Seattle’s Climate Pledge Arena checks all the boxes to have “good ice,” as NHL players call it.
It’s located in a relatively cool climate. It’s monitored by brand-new technology. It’s not home to an NBA team, so the ice isn’t being regularly covered up by a basketball court.
But there’s just one problem: The ice is created with rainwater collected off the roof in stereotypically eco-friendly Seattle fashion. That makes a difference, hurting the arena’s standing in the league’s ice hierarchy.
“It’s not the same,” said former Kraken forward Colin Blackwell, now with the Blackhawks. “It wasn’t bad, but it wasn’t that great.”
Many NHL players think about this subject much more than they publicly admit, and with good reason.
Just like the outfield dimensions at major-league stadiums, the qualities of ice in NHL arenas — smoothness, hardness, resilience over the course of each period — can vary widely.
“[It’s best] when the puck is moving really crisp and flat, [with] not too many bumps, and it’s fast, not slow,” defenseman Caleb Jones said. “You hear some guys say, ‘The ice is slow’ when it feels sluggish. It [should be] really crisp. You feel like your blades are on top of the ice.”
Added forward Patrick Kane: “Just smooth, hard ice [is best]. You’re able to feel it without having to look down and worry about going over any ruts or anything like that.”
Everyone has specific preferences.
“It varies [from] guy to guy, for sure,” forward Reese Johnson said. “Some guys will think certain ice surfaces are good, and you come off and you’re like, ‘What the heck?’ ”
Canada tends to dominate the consensus rankings. Montreal’s Bell Centre, Winnipeg’s Canada Life Centre and Edmonton’s Rogers Place were mentioned by far the most often in the Hawks’ locker room.
Whether or not the arena employees and Zamboni drivers in Canada are more knowledgeable and experienced, those arenas also benefit from their frigid climates and relatively limited non-hockey event schedules. The latter factor might actually matter more than the former. Toronto’s Scotiabank Arena, home to the Maple Leafs and the NBA’s Raptors, was tellingly never mentioned.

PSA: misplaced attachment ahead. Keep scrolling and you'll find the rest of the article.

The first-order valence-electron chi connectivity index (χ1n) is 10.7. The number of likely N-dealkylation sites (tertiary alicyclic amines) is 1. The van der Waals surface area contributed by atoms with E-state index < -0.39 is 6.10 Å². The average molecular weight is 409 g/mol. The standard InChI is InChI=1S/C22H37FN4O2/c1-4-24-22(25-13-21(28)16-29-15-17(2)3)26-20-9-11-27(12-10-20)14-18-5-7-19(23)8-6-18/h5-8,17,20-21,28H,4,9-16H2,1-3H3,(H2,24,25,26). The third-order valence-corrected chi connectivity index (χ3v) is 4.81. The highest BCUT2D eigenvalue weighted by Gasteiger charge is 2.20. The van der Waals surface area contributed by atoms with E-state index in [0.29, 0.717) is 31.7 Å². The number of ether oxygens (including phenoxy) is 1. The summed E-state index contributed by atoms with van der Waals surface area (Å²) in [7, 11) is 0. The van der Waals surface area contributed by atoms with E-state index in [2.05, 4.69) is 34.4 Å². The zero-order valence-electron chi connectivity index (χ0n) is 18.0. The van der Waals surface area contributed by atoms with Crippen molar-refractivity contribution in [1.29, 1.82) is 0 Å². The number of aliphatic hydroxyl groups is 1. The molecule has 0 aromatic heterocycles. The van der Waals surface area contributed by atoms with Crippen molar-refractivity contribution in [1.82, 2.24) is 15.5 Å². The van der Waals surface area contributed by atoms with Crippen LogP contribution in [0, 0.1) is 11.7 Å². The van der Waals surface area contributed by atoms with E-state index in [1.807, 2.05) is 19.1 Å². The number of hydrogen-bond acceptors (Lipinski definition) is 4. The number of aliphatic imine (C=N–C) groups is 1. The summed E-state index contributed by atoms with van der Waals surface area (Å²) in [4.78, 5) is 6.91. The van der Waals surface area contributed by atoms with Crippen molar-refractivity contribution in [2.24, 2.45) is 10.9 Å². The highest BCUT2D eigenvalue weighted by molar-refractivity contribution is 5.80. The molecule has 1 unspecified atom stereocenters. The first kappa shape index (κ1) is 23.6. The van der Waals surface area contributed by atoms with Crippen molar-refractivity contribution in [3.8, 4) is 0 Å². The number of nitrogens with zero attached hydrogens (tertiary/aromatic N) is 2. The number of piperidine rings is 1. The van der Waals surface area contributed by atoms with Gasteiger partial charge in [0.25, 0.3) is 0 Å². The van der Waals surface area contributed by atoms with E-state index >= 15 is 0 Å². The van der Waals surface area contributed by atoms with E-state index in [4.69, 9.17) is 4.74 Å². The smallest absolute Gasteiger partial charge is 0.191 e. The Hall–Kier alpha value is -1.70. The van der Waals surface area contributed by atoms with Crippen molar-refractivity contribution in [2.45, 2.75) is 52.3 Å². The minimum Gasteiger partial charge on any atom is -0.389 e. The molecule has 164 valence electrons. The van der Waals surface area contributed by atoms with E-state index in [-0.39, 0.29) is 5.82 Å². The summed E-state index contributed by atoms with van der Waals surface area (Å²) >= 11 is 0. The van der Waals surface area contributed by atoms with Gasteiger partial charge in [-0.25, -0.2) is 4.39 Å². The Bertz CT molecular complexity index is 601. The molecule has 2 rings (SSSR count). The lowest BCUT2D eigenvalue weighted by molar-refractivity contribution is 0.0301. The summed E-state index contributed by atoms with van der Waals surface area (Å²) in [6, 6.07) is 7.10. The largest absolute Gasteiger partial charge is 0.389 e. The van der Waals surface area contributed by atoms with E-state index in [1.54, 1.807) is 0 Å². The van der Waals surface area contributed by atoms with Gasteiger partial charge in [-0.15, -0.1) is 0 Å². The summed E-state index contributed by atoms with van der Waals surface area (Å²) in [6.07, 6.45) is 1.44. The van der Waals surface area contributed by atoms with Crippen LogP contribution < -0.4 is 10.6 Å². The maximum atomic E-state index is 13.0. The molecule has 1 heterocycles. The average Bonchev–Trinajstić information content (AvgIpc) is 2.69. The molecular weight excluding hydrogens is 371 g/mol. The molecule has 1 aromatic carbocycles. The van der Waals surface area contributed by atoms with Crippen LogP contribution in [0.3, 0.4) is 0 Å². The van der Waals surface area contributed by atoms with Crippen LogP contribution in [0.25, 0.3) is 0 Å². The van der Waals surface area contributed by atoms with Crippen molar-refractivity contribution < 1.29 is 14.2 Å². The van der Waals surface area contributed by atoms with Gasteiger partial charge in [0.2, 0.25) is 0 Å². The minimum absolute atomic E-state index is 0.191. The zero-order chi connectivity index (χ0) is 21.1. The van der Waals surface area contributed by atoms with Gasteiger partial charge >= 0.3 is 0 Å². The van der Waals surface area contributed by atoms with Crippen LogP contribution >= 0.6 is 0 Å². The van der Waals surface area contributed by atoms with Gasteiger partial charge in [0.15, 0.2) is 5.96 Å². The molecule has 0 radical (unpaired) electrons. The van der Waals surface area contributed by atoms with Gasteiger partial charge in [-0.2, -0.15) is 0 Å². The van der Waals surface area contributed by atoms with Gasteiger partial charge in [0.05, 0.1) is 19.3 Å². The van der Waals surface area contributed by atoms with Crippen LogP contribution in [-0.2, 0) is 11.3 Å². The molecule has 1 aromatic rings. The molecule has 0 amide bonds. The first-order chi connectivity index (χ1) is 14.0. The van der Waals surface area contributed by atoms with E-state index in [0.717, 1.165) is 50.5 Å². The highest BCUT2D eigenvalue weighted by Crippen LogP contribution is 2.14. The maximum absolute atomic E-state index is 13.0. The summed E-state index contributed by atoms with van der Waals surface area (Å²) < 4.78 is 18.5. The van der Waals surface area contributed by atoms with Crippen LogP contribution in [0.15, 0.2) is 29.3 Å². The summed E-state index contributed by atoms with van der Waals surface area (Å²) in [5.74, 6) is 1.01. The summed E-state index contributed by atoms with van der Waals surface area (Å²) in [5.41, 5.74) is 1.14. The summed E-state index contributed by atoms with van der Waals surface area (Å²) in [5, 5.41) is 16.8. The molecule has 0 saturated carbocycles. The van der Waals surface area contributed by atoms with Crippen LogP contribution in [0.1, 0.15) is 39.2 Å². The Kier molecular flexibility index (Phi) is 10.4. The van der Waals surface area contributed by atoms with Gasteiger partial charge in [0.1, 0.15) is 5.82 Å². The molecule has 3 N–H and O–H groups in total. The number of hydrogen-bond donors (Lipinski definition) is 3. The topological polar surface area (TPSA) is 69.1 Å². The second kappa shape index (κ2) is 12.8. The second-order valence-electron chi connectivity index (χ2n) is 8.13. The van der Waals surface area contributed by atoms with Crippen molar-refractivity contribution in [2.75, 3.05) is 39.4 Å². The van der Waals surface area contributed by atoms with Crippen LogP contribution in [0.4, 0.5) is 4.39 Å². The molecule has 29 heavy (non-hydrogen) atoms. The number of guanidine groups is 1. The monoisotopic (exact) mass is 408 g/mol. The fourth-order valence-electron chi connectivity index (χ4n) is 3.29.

On the other hand, it’s hardly a surprise that New York’s Madison Square Garden, Boston’s TD Garden and Los Angeles’ Crypto.com Arena frequently were named the worst. Those arenas host something almost every night.
“It’s just harder for teams that are in warmer places,” forward MacKenzie Entwistle said. “The humidity gets to [the ice]. You even notice it [in Chicago] when the temperature is changing in the spring — the ice gets a little more soft and chewed up a little bit easier.
“[In] L.A., it’s also too many concerts. Like [at] MSG, there’s three things a day, so the ice always has things on top of it.”
The temporarily installed ice at Milwaukee’s Fiserv Forum, where the Hawks hosted a preseason game, supposedly was awful. Defenseman Seth Jones couldn’t restrain himself from mentioning during his Oct. 2 postgame news conference that it “wasn’t fantastic by any means.”
Blackwell said the ice at the Islanders’ dilapidated former home, the Nassau Coliseum, was the worst he’d skated on in his life.
Johnson was worried when the surface at Carolina’s PNC Arena felt slushy for the Hawks’ Dec. 27 morning skate, but conditions improved by game time.
Kane, meanwhile, offered positive reviews for the ice at Buffalo’s KeyBank Center — although he might be somewhat biased as a hometown kid — and Minnesota’s XCel Energy Center.
Ultimately, sometimes the best ice feels “just like a backyard rink back in the day,” in Johnson’s words: cold, hard and unforgiving.